Adrian wrote on August 28th, 2012
    • +1

      my favorite book when i was a kid, and now my kid’s favorite book! I have an original 1963 edition!

      mars wrote on August 28th, 2012
  18. Sorry Mark. I can’t achieve IE with my pants on :)

    Groktimus Primal wrote on August 28th, 2012
  19. Spot on. Perfect reminder in the middle of a hectic time that we still need to be aware of those little IE moments around us that all too often go unnoticed.

    I’m in on the surfing!

    Rob wrote on August 28th, 2012
  20. Great topic, Mark. I actually get to live on one of the great lakes. It is awesome! Great place to lose the clamoring of SELF and begin to be part of the universe.

    No urge to walk through the woods at night around here. Lots of logs and holes, skunks and coyotes and even cougars and black bears! Did i mention mosquitos? :)

    gibson girl wrote on August 28th, 2012
    • Death to mosquitoes! A huge one landed on me the other day. It was about three times bigger than a regular mosquito and a darker brown with darker stripes. If I remember right it also had white stripes on its legs.. can’t be sure because I quickly as possible brushed it away after examining it in shock momentarily.

      Animanarchy wrote on August 30th, 2012
  21. I went to a local reservoir with my family. We landed the boat in this random area and a friend of my brother found a small waterfall caused by late-season rains.

    It was kind of hard to get up to, and I knew it would be more difficult to get down, but I made the climb anyway. The last time I saw a waterfall was at Yosemite.

    On a whim, I stood under it and let the cool water flow over me. It was exhilarating! I could feel the energy and pulse of the water (it would flow more for a few seconds and then flow less).

    Such a simple thing, but I felt I had experienced something special.

    :-P wrote on August 28th, 2012
  22. 3, 8, and 16 seem like the ones I do a lot. Great ideas, will have to try some of them especially the nature stuff!

    Lauren wrote on August 28th, 2012
  23. Hiking at night during winter in Alaska is pretty awesome. The snow reflects the moon fairly well, so it’s light enough that you don’t need headlamps.

    I always used to do this with my boyfriend when I lived on campus in Anchorage to avoid angry moose! Man… I miss those days.

    Charlayna wrote on August 28th, 2012
    • What a magical image! Reminds me of Michigan in the winter in my childhood. Thanks for sharing.

      NA wrote on August 28th, 2012
  24. I found joy this weekend when I kayaked for the first time…hooked for life.

    Amy P wrote on August 28th, 2012
  25. I seldom comment on any post, but this touched my heart. Why must we make things so difficult? Simple pleasures trump everything else we percieve to be important. Thank you for the reminder, and better yet, through the lens of a six year old!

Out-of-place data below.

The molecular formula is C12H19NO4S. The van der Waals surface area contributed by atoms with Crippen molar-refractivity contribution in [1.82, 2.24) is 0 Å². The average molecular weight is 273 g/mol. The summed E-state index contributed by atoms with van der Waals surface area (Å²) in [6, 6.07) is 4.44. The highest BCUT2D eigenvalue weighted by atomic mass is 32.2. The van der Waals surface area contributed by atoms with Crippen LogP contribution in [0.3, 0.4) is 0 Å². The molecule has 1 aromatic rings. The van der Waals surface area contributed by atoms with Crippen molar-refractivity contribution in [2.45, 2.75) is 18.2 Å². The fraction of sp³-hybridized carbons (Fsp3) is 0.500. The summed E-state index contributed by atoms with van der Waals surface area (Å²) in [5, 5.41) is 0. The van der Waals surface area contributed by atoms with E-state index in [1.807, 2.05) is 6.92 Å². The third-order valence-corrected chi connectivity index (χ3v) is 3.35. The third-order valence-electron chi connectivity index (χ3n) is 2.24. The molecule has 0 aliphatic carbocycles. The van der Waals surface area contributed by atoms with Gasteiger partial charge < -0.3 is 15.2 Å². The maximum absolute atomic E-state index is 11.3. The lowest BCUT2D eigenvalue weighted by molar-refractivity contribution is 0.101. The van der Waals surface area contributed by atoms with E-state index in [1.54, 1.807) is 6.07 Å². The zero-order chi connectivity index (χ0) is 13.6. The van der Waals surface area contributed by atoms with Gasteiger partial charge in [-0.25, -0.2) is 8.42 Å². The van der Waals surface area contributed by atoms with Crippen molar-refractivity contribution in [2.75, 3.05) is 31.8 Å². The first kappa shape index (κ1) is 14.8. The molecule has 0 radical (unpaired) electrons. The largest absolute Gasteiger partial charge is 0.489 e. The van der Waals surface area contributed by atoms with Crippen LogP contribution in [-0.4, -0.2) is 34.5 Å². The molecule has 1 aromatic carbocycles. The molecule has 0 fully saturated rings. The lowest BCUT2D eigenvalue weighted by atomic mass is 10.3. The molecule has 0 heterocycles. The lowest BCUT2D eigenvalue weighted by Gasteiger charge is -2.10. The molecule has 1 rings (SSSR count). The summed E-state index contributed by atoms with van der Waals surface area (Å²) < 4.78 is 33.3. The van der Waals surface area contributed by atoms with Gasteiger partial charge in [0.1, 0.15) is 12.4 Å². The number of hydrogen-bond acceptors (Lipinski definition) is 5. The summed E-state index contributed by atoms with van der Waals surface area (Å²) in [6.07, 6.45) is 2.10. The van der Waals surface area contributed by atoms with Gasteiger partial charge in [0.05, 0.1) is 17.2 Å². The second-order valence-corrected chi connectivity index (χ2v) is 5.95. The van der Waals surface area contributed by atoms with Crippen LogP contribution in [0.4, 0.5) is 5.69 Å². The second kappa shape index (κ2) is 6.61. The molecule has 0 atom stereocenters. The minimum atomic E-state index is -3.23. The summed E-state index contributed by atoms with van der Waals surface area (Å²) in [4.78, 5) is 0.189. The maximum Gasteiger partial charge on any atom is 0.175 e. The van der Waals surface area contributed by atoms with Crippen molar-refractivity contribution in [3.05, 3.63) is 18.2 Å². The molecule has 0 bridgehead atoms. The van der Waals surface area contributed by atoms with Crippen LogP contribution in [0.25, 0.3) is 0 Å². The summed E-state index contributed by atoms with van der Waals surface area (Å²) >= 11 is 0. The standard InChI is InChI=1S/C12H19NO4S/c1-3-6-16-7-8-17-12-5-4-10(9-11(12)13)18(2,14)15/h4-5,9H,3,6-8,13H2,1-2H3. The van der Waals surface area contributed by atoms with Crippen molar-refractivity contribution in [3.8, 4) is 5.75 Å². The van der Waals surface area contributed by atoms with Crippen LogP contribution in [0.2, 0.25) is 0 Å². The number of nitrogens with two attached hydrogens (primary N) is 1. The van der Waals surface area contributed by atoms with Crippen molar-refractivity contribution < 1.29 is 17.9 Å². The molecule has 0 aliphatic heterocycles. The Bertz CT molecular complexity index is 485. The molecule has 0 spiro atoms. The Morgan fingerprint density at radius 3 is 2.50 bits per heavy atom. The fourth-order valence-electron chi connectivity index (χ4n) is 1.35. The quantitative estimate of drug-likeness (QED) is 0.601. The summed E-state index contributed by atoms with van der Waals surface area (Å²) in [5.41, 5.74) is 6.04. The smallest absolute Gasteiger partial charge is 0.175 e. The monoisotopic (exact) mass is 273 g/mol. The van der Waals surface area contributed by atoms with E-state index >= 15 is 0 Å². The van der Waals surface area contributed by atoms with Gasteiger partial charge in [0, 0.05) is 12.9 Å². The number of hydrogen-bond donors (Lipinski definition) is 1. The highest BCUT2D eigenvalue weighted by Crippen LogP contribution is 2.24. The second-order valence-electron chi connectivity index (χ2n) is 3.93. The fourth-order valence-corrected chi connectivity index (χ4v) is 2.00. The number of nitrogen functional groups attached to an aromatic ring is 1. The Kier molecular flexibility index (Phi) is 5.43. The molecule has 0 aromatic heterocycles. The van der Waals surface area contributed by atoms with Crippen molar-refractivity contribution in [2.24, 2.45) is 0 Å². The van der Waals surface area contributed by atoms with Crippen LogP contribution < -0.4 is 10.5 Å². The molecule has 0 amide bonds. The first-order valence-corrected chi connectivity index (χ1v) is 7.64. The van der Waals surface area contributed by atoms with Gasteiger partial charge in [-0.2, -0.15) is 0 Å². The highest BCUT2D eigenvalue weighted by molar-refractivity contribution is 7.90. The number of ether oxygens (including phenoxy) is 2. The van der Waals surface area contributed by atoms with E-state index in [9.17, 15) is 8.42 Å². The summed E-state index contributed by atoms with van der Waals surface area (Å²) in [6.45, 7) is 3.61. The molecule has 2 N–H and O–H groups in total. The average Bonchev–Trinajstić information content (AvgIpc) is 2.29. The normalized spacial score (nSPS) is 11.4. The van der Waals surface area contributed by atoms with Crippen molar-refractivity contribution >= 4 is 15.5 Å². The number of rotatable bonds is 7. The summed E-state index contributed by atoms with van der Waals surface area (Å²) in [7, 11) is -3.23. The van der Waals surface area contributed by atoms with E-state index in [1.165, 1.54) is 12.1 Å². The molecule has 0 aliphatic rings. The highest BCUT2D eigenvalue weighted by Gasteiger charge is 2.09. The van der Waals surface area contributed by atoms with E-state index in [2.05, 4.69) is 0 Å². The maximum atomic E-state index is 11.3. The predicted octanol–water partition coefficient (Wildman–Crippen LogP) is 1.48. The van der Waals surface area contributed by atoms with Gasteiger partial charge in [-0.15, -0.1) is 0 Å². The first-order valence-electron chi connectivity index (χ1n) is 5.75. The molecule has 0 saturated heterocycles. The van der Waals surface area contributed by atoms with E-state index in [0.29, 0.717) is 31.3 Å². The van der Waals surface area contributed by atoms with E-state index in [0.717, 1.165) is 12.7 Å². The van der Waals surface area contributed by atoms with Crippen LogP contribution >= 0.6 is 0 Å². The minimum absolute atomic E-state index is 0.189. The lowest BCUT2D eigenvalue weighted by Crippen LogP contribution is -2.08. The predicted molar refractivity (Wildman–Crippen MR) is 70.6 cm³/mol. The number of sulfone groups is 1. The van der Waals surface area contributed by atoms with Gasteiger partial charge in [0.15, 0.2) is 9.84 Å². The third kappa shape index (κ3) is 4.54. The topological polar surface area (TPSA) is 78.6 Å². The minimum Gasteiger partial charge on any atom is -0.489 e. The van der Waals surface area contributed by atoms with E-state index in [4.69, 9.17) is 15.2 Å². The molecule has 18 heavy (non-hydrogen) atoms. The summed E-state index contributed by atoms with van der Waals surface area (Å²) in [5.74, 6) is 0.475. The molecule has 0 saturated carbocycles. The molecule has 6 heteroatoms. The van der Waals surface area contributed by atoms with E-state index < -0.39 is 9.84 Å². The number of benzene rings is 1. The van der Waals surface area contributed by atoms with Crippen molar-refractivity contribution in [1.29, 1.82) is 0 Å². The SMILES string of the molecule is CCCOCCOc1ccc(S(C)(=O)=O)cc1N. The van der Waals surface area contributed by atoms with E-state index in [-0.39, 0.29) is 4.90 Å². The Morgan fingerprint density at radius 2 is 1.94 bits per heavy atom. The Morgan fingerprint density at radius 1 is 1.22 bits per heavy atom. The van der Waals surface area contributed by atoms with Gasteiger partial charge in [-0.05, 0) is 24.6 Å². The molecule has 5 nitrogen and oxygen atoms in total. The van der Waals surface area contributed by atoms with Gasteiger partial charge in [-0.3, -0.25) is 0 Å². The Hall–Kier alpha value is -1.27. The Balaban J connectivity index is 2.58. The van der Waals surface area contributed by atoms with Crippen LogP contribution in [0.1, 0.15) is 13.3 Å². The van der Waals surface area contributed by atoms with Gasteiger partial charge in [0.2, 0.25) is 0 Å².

Michelle wrote on August 28th, 2012
  26. Several years ago, I took a 10-day wilderness skills course near the Shasta wilderness. We camped for these ten days and learned about primitive survival techniques.

    The morning of the sweat felt different from the other days. The sunrise was pink and the air had a closeness and heaviness to it, it made everything seem oddly quiet.

    As the day went on, it began to cloud up and, later, we would get intermittent thunder claps.

    By nightfall, the thunderstorm was going in full force. And we went and had the sweat anyway. We didn’t even use the pool to cool off, we would just go out and stand in the rain. Now I’m supposed to be afraid of lighting, but as I stood out there watching the lightning crack the sky through the trees overhead, it was clear to me that, on this night at least, she was a Kali type feminine force dancing in the sky. We know about the destructive aspects of lighting, but also it balances the electrical charge between earth and sky, and it puts nitrogen in the soil. Like Kali, lightning is both a creator and destroyer of worlds.

    :-P wrote on August 28th, 2012
    • Standing out there, I felt as though I was straddling the boundary between life and death. It was conceivable that a lightning bolt could come my way. The idea made me a little uncomfortable, but I wasn’t afraid.

      If it was going to happen that night this would be one of the better ways to die.

      :-P wrote on August 28th, 2012
  27. Go Nordic Skiing on a cold winter night with headlamps on, full moon, snow falling.

    Elizabeth McInerney wrote on August 28th, 2012
    • I’ll definitely be doing that this winter!

      Stacie wrote on August 28th, 2012
    • I used to occasionally run through a forest I knew well (had a bit of a path developing) in the dark with a headlamp. It was thrilling and surreal. The light illuminating branches and twigs one moment then others at different distances the next as the elevation it shone from changed made everything look a little choppy. It almost seemed that what was illuminated was all that existed, or that what existed beyond the “light radius” was a mysterious ether that could generate anything. I guess it would be what you make of it, but to me it seemed sort of like a scary movie or video game (reminded me particularly of some of the darker levels in Painkiller).

      Animanarchy wrote on August 30th, 2012